Some systems on the market today, including Modular’s, leverage path prediction technology, enabling them to accurately differentiate vehicles travelling in different lanes and also determine that their paths are not likely to intersect, acting as another filter against false alarms and providing a more trustworthy warning when an alert is issued; the path prediction algorithm works with collision scenario recognition to provide a strong filtering mechanism that alerts operators only when a true risk exists.

 

Communication is Key

Communication is the fundamental component of any safety system, as this defines how quickly and consistently information will be passed to the end user. Direct Short-Range Communications (DSRC) is a high-speed, low-latency peer-to-peer communications standard developed specifically for safety applications in the automotive industry. This communications technology utilizes a dedicated safety channel to avoid radio interference and prevent miscommunication as a result of incorrect channel usage or other operator-related radio errors and allows timely alarms and informative warnings to reach operators without delay. DSRC is a peer-to-peer communications system, so it operates in an environment with no wireless network infrastructure, allowing for full functionality on routes in and between mines, as well as for drivers commuting to a mine site in system-equipped light vehicles. DSRC is a standards-based safety protocol that helps insure forward adaptability as vehicle technology progresses.

Adopting a Holistic Safety Philosophy

Regardless of a collision awareness system’s ability to filter out false alarms and quickly communicate potential risks, technology alone should never be a mine’s only line of defence in the goal to avoid vehicle collisions. To create a truly safe working environment, mines need to look at safety as a mine-wide practice; a collision awareness system should simply complement and reinforce this established practice.

The first step toward a safe mine starts with an individual’s competency, ability, and performance:

  • Is the individual properly trained for the job?
  • Does this individual’s competency and ability match the job function they must perform?
  • Is the individual’s performance capable of being tracked over time?

Proper operator training is an invaluable first step to site-wide mine safety. Additionally, implementing a fleet management system capable of tracking operator key performance indicators (KPIs) over time can help miners identify areas for operator improvement; some systems even allow mines to prevent operator log-in if an employee’s ID is not registered as “Qualified” for a specific piece of equipment.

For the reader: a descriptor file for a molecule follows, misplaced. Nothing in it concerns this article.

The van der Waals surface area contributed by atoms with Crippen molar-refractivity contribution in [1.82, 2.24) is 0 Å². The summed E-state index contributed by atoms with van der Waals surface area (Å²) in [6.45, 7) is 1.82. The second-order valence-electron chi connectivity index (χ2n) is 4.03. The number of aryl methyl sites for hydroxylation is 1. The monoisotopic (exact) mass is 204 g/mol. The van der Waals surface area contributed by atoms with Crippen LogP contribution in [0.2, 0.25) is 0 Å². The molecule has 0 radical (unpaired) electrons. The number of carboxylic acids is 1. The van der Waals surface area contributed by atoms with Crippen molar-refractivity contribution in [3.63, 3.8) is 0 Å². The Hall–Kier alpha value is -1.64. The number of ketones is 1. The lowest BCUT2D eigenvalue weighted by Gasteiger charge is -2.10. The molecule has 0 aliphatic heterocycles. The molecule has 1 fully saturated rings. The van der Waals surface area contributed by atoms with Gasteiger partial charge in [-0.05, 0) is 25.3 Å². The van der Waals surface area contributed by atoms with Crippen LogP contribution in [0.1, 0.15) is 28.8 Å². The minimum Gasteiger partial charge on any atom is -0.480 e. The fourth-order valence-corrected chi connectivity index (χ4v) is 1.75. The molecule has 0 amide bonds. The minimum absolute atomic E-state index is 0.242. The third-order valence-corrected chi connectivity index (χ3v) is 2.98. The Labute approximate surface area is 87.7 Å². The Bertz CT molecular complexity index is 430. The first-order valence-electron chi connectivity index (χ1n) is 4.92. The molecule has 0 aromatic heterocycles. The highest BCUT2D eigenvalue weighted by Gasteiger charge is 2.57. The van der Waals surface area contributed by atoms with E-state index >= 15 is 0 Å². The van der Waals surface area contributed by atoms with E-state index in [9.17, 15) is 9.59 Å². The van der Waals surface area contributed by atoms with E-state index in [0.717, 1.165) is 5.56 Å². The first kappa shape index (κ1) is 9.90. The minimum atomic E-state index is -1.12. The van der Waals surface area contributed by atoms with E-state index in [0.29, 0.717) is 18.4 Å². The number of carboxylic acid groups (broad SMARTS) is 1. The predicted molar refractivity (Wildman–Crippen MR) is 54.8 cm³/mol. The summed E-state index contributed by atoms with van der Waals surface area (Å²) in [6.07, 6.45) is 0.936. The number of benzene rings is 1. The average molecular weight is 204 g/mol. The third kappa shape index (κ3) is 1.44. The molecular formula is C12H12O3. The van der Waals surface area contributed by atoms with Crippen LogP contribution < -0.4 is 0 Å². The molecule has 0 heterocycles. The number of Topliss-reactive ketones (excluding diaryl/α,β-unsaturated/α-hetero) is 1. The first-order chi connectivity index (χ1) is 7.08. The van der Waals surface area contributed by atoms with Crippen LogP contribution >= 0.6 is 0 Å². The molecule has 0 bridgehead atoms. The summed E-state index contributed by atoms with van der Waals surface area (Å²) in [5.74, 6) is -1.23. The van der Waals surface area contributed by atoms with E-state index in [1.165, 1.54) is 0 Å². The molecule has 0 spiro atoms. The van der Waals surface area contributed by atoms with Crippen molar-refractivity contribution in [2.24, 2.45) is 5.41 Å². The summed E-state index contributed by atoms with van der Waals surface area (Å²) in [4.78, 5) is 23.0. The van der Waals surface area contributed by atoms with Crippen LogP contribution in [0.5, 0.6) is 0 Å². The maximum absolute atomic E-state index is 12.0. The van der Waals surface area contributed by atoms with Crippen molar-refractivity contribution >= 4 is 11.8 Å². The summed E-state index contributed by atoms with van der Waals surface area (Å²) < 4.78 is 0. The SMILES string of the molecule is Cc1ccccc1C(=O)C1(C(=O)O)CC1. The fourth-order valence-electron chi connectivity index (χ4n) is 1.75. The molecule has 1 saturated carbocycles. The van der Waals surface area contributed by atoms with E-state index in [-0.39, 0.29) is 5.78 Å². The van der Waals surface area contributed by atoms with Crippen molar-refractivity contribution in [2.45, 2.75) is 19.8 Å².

After an individual has been thoroughly trained and is determined to be competent for his job function, the mine should assess whether he is fit for duty. If the best operator in the world is fatigued, or under the influence of drugs or alcohol, he is not fit for duty, and could pose a potentially catastrophic safety risk to himself or others in the mine. A fleet management system can reinforce a mine’s demand for fit-for-duty operators by interfacing to leading fatigue-management software to better identify an operator’s declining alertness before it results in collision and helps increase the operator’s awareness of his own fatigue level (in many cases, operators don’t realize how fatigued they really are).

One of the most important components of mine safety is situational awareness. A safe operator must be aware of everything around him, which can be tricky in a dynamic mine environment. Even a well-qualified, fit operator cannot avoid unknown risk, and should never rely primarily on technology to do so. The ultimate goal of an intelligent collision awareness system is to increase operators’ situational awareness, empowering them to make their own informed decisions to mitigate vehicle collisions. To meet this goal, the system’s display unit should use simple, easy-to-identify symbols and only alert operators when necessary, via near-instant communications like those provided by DSRC.

Lastly, the mine equipment itself must be safe for operation. Advanced equipment monitoring tools can monitor an entire fleet in real time, allowing maintenance personnel to identify and address potential issues before they become expensive, dangerous catastrophes.

A safe mine is not determined by the best technology, the best operators, or the best equipment. True mine safety is a complex combination of all these components, and more. Collision awareness technology for mines has advanced rapidly in recent years, and while technology should not be a mine’s first line of defence, the increased situational awareness these systems afford, combined with fit-for-duty operators who are sufficiently trained for the job, and healthy equipment, can undoubtedly help mines move towards a zero-incident workplace.

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AMSJ Nov 2021